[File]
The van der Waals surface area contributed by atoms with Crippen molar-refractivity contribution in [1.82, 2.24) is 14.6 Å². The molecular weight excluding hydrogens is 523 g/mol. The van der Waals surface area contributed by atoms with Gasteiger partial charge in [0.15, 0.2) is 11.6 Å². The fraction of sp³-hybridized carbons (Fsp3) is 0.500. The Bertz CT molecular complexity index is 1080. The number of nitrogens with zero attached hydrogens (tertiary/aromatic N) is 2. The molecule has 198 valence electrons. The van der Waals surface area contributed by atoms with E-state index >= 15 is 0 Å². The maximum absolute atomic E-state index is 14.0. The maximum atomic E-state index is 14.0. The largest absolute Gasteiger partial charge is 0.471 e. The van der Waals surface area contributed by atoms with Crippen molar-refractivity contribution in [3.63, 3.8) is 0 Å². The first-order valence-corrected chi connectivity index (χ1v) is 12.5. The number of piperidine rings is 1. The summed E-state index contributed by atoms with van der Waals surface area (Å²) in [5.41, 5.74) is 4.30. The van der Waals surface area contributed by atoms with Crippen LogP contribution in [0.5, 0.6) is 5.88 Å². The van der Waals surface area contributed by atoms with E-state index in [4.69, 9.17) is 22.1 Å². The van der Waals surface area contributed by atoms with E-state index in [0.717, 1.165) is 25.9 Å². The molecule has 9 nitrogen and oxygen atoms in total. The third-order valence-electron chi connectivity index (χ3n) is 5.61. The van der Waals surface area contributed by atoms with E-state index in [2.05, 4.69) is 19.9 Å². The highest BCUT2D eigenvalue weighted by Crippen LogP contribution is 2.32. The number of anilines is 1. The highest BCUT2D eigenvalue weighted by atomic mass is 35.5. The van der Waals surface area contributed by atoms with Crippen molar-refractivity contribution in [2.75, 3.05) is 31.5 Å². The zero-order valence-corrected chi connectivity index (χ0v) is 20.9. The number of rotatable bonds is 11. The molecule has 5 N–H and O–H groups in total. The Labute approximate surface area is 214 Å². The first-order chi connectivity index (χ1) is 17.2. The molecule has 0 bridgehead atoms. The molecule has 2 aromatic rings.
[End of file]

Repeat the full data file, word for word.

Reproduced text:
The van der Waals surface area contributed by atoms with Crippen molar-refractivity contribution in [1.82, 2.24) is 14.6 Å². The molecular weight excluding hydrogens is 523 g/mol. The van der Waals surface area contributed by atoms with Gasteiger partial charge in [0.15, 0.2) is 11.6 Å². The fraction of sp³-hybridized carbons (Fsp3) is 0.500. The Bertz CT molecular complexity index is 1080. The number of nitrogens with zero attached hydrogens (tertiary/aromatic N) is 2. The molecule has 198 valence electrons. The van der Waals surface area contributed by atoms with E-state index >= 15 is 0 Å². The maximum absolute atomic E-state index is 14.0. The maximum atomic E-state index is 14.0. The largest absolute Gasteiger partial charge is 0.471 e. The van der Waals surface area contributed by atoms with Crippen molar-refractivity contribution in [3.63, 3.8) is 0 Å². The first-order valence-corrected chi connectivity index (χ1v) is 12.5. The number of piperidine rings is 1. The summed E-state index contributed by atoms with van der Waals surface area (Å²) in [5.41, 5.74) is 4.30. The van der Waals surface area contributed by atoms with Crippen LogP contribution in [0.5, 0.6) is 5.88 Å². The van der Waals surface area contributed by atoms with E-state index in [4.69, 9.17) is 22.1 Å². The van der Waals surface area contributed by atoms with E-state index in [0.717, 1.165) is 25.9 Å². The molecule has 9 nitrogen and oxygen atoms in total. The third-order valence-electron chi connectivity index (χ3n) is 5.61. The van der Waals surface area contributed by atoms with E-state index in [2.05, 4.69) is 19.9 Å². The highest BCUT2D eigenvalue weighted by Crippen LogP contribution is 2.32. The number of anilines is 1. The highest BCUT2D eigenvalue weighted by atomic mass is 35.5. The van der Waals surface area contributed by atoms with Crippen molar-refractivity contribution in [2.75, 3.05) is 31.5 Å². The zero-order valence-corrected chi connectivity index (χ0v) is 20.9. The number of rotatable bonds is 11. The molecule has 5 N–H and O–H groups in total. The Labute approximate surface area is 214 Å². The first-order chi connectivity index (χ1) is 17.2. The molecule has 0 bridgehead atoms. The molecule has 2 aromatic rings.